Hui Terra. The dreamlike shape of the half-heard word, abstracts with faint impressions of bucolic landscape, or handfuls of translucent and brightly-colored gemstones that hold odd, elusive, asymmetrical form. This enchanting, gently surreal debut album from Alex Cobb’s Etelin project explores the power and playfulness of impulsive action diffused through electro-acoustic and ambient sound.
This music was created with digital synthesizers and a sampler in the four months immediately following the birth of his first child, a hazy period marked by a lack of regular sleep and a diet of INA-GRM, Nuno Canavarro’s “Plux Quba,” and Microstoria’s “Init Ding”- records that appeared to produce both stimulating and soothing effects on a newborn’s nascent consciousness.
Recorded and arranged at all hours, this is an album that reflects on moments of tumult and fragility. Cobb sews small sharpnesses and surprises into its movements to uncover different aspects of each sound source, doubling as hypnic starts cast to advance and variate the narrative in subtle and unexpected ways. Sound and atmosphere manifest in eccentric, alchemical fashion, as though forming in processes of sublimation - solids dissipating into vapor - and deposition - clouds resolving and dropping to the ground in piles - to an obscure and domestic rhythm. There’s the purveying sense of moving within the boundaries of small, hermetic ecosystem.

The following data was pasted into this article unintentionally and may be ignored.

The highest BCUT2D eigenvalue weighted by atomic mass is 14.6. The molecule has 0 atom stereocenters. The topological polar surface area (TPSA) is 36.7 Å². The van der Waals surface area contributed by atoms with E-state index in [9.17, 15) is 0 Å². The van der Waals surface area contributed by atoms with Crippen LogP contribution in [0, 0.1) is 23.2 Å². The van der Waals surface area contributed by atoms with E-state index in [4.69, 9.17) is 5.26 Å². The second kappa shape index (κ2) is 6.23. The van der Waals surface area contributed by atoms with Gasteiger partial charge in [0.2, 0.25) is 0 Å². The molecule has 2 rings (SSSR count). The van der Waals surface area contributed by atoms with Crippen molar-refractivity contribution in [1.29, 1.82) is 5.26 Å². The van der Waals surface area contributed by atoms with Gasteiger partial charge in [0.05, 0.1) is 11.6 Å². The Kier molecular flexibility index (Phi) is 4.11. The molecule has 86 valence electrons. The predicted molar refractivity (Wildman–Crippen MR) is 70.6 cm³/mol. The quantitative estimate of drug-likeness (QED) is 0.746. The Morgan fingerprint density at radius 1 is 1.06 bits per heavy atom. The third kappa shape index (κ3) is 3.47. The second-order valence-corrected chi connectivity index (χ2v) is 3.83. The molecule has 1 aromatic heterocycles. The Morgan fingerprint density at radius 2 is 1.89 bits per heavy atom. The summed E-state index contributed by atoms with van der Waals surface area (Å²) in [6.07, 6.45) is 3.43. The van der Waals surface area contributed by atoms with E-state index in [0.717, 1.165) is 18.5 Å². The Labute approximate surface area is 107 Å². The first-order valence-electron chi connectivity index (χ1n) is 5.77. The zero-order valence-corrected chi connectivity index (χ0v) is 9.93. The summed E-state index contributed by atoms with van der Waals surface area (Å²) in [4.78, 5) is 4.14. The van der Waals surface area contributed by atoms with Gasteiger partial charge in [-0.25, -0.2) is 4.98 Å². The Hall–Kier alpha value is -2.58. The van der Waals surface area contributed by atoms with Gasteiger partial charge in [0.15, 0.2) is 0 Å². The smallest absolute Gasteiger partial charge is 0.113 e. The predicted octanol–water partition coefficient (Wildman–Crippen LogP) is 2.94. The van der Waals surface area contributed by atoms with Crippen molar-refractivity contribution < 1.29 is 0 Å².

This is underscored and doused by a slow, blooming sense of warmth; growing joy without bombast. Even the more startling textures conceal this same truth and emphasis, such as the alien, sour salt-butter electronic babble in “Little Rig,” largely sampled from Cobb’s son’s voice at just a week old. It is emotional music- devoted, affectionate, and playful. -Matthew Kent
released November 9, 2018
Written and produced by Alex Cobb
Mastered by Matt Colton
Design by Alex McCullough and Niall Lewis
Cover image by Joseph Barnett
“With Julius, he was based in repetition, but here was a spirit of openness and improvisation. His scores, if they were written out that way, were often like jazz scores. He loved multiplying instruments – four pianos, ten cellos – so there was a real feeling of the presence of the instrument, not just using an instrument in some kind of equation, as a means to an end.” ~ Mary Jane Leach
Enough said. pt